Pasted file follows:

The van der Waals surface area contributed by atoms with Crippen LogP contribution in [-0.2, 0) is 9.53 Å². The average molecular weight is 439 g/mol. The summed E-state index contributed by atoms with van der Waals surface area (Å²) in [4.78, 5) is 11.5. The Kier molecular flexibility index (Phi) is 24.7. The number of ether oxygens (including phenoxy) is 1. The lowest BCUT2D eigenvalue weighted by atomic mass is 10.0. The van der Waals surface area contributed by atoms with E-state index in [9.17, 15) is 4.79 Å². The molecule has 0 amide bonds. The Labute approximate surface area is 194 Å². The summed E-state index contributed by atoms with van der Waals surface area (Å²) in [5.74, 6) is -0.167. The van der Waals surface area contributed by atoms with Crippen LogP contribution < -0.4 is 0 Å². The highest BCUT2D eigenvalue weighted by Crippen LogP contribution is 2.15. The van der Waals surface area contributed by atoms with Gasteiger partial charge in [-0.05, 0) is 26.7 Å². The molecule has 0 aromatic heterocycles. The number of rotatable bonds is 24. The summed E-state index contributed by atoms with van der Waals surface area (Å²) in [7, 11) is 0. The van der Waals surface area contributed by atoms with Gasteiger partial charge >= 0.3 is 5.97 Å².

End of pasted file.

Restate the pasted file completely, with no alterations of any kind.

The van der Waals surface area contributed by atoms with Crippen LogP contribution in [-0.2, 0) is 9.53 Å². The average molecular weight is 439 g/mol. The summed E-state index contributed by atoms with van der Waals surface area (Å²) in [4.78, 5) is 11.5. The Kier molecular flexibility index (Phi) is 24.7. The number of ether oxygens (including phenoxy) is 1. The lowest BCUT2D eigenvalue weighted by atomic mass is 10.0. The van der Waals surface area contributed by atoms with E-state index in [9.17, 15) is 4.79 Å². The molecule has 0 amide bonds. The Labute approximate surface area is 194 Å². The summed E-state index contributed by atoms with van der Waals surface area (Å²) in [5.74, 6) is -0.167. The van der Waals surface area contributed by atoms with Crippen LogP contribution < -0.4 is 0 Å². The highest BCUT2D eigenvalue weighted by Crippen LogP contribution is 2.15. The van der Waals surface area contributed by atoms with Gasteiger partial charge in [-0.05, 0) is 26.7 Å². The molecule has 0 aromatic heterocycles. The number of rotatable bonds is 24. The summed E-state index contributed by atoms with van der Waals surface area (Å²) in [7, 11) is 0. The van der Waals surface area contributed by atoms with Gasteiger partial charge >= 0.3 is 5.97 Å².